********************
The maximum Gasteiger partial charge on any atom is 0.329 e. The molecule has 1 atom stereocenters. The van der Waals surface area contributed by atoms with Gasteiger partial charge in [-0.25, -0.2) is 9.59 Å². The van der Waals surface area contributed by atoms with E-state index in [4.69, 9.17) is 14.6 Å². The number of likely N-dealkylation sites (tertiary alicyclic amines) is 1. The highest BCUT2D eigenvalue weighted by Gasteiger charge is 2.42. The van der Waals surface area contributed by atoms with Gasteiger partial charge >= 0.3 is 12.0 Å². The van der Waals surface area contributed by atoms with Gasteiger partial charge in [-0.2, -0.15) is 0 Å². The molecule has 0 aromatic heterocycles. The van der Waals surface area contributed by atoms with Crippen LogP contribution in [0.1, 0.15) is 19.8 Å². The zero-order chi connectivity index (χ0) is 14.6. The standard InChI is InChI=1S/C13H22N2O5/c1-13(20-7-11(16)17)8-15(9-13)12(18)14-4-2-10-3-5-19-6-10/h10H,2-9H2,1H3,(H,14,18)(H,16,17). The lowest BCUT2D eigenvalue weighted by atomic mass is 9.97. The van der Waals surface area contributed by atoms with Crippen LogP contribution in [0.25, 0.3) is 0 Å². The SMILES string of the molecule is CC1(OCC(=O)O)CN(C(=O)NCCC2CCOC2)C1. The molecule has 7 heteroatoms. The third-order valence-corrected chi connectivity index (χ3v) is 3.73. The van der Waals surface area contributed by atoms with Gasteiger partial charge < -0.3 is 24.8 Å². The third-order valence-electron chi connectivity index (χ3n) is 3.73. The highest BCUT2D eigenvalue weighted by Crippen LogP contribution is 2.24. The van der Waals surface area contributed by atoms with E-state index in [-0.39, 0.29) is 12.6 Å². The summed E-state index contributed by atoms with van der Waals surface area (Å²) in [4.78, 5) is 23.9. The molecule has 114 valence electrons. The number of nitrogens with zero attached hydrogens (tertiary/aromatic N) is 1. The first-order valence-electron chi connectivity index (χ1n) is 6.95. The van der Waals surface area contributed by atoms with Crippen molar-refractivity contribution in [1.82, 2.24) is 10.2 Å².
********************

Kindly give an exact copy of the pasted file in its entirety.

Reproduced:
The maximum Gasteiger partial charge on any atom is 0.329 e. The molecule has 1 atom stereocenters. The van der Waals surface area contributed by atoms with Gasteiger partial charge in [-0.25, -0.2) is 9.59 Å². The van der Waals surface area contributed by atoms with E-state index in [4.69, 9.17) is 14.6 Å². The number of likely N-dealkylation sites (tertiary alicyclic amines) is 1. The highest BCUT2D eigenvalue weighted by Gasteiger charge is 2.42. The van der Waals surface area contributed by atoms with Gasteiger partial charge >= 0.3 is 12.0 Å². The van der Waals surface area contributed by atoms with Gasteiger partial charge in [-0.2, -0.15) is 0 Å². The molecule has 0 aromatic heterocycles. The van der Waals surface area contributed by atoms with Crippen LogP contribution in [0.1, 0.15) is 19.8 Å². The zero-order chi connectivity index (χ0) is 14.6. The standard InChI is InChI=1S/C13H22N2O5/c1-13(20-7-11(16)17)8-15(9-13)12(18)14-4-2-10-3-5-19-6-10/h10H,2-9H2,1H3,(H,14,18)(H,16,17). The lowest BCUT2D eigenvalue weighted by atomic mass is 9.97. The van der Waals surface area contributed by atoms with Crippen LogP contribution in [0.25, 0.3) is 0 Å². The SMILES string of the molecule is CC1(OCC(=O)O)CN(C(=O)NCCC2CCOC2)C1. The molecule has 7 heteroatoms. The third-order valence-corrected chi connectivity index (χ3v) is 3.73. The van der Waals surface area contributed by atoms with Gasteiger partial charge < -0.3 is 24.8 Å². The third-order valence-electron chi connectivity index (χ3n) is 3.73. The highest BCUT2D eigenvalue weighted by Crippen LogP contribution is 2.24. The van der Waals surface area contributed by atoms with E-state index in [-0.39, 0.29) is 12.6 Å². The summed E-state index contributed by atoms with van der Waals surface area (Å²) in [4.78, 5) is 23.9. The molecule has 114 valence electrons. The number of nitrogens with zero attached hydrogens (tertiary/aromatic N) is 1. The first-order valence-electron chi connectivity index (χ1n) is 6.95. The van der Waals surface area contributed by atoms with Crippen molar-refractivity contribution in [1.82, 2.24) is 10.2 Å².